It is that time of year, “Super Bowl”® time. “Super Bowl” parties, food, and the highly anticipated commercials are all the talk, but many do not know there are a lot of patents that are a part of football’s history and the big game as well. The helmet for example, has advanced significantly since the first model, said to be made of moleskin, in 1893. This first helmet was made out of necessity during the annual Army-Navy game. A Navy admiral was told he would risk “instant insanity” if he took one more hit to the head. So he had a shoemaker make him a helmet. One of the first patents for a leather helmet was granted to Allen Kennedy in 1927 for FOOTBALL HELMET (U.S. Patent No. 1,648,850). Leather helmets were in use until the 1940s, when plastic helmets were introduced by John T. Riddell, Sr. (U.S. Patent No. 2,293,308). Riddell is still one of the top leading manufacturers of helmets today. With concussions as an ever growing concern for players, helmets have become more advanced in their design and protection as well; this model, MULTILAYER AIR-CUSHION SHELL WITH ENERGY-ABSORBING LAYER FOR USE IN THE CONSTRUCTION OF PROTECTIVE HEADGEAR (U.S. Patent Application No. 2006/0059606), integrates three levels of compressible air chambers that produce a rate-sensitive response that corresponds to the force of the impact.

Rod Carey, head football coach for Northern Illinois University, said “football has always been a first-down game” and coaches and fans alike can attest to the fact that a first down can significantly impact the outcome of a game. Thanks to a 1927 patent, the standard 10-yard measurement for a first down became much easier to determine. Moses Winkler, inventor of the TEN YARD LINE (U.S. Patent No. 1,684,566), hoped his invention would prevent “ugly situations” from arising over disputed calls. It is debatable if this invention has prevented yardage disputes, but it is where we get the popular phrase “moving the chains”. A more recent invention to help officials with disputed calls is the PYLON MOUNTED CAMERA SYSTEM (U.S. Patent Application No. 2014/0063260). The pylon is fitted with a video camera, audio microphone, wireless transmitter, and battery so that sound and images from the plane of the goal line are transmitted to a receiver where they can be reviewed by officials and/or television broadcasters.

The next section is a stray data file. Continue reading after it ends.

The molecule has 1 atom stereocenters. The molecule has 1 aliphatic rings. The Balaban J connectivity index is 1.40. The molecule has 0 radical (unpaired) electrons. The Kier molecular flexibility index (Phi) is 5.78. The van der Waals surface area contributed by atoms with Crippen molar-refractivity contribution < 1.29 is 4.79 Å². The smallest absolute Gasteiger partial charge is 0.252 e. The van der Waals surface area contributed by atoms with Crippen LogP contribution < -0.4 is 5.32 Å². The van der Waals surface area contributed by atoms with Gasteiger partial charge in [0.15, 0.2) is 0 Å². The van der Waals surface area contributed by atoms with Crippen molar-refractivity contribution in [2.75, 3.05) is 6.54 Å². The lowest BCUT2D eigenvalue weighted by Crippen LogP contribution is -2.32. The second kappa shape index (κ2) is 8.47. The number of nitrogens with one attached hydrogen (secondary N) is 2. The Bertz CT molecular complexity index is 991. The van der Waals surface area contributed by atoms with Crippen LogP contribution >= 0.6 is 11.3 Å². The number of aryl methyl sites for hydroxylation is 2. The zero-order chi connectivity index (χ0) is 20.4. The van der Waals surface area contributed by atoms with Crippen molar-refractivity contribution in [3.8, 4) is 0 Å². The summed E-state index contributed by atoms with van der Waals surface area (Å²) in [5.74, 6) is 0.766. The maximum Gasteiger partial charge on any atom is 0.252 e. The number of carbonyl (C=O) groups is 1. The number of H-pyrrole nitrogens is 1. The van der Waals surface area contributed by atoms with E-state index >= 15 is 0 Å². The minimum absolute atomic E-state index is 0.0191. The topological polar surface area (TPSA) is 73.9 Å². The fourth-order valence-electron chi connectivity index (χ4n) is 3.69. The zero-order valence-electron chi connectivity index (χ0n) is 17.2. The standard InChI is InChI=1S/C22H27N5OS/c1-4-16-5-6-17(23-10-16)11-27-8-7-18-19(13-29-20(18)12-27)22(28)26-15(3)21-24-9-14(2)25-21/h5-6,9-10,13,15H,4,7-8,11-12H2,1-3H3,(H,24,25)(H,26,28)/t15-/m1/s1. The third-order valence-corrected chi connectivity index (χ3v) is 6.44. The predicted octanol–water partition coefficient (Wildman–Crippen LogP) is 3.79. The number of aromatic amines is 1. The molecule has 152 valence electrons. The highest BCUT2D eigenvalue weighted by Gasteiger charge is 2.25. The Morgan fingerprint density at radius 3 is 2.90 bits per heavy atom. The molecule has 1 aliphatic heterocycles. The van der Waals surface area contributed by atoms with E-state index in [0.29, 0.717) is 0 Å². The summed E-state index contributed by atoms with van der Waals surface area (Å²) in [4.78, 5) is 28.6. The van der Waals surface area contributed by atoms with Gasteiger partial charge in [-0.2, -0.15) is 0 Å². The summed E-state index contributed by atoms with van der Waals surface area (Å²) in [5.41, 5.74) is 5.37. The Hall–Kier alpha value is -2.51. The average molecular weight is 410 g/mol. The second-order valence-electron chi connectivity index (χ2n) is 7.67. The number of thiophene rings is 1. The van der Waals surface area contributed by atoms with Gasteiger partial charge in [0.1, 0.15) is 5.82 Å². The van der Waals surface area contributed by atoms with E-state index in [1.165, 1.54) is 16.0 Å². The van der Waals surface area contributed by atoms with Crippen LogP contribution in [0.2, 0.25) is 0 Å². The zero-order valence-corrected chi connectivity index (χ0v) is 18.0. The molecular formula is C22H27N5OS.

Those who prefer to view football games in the comfort of their own home were grateful when the BLENDING A GRAPHIC patent was granted (U.S. Patent No. 6,229,550). This patent displays the Virtual Yellow 1st & Ten® technology that shows where the first down lines are during the game. The Skycam™ (U.S. Patent No. 4,710,819) is another great patent that has changed the way people watch games; it allows the viewer to get a bird’s eye view without having to be at the game. If watching the game from home, why not enjoy a seat with style such as this INFLATABLE AMERICAN FOOTBALL CHAIR (U.S. Patent No. D620,268); it is equipped with footballs as hand rests and a helmet affixed to the top of the seat.

The “Super Bowl” is not only a place where diehard fans come together to cheer on their team, it is also a chance for fans to show off the fun crazy items that come with fandom. A must have for a diehard Patriots fan would be this electric guitar, LOGO GUITAR (U.S. Patent Application No. 2006/0096439), which is shaped in the likeness of the team’s logo, the so-called “flying Elvis”. This fun design patent, FOOTBALL FAN’S NOVELTY HAT (U.S. Patent No. D311,267), is a design for a hat shaped like a football and will be worn by fans all over. If fans want to get the whole family involved in the big game, this design patent, FOOTBALL INFANT BODYSUIT (U.S. Patent No. D731,755) will do nicely.

Whether you watch the game, are there for the commercials or just to sample the mouthwatering food, have fun and enjoy!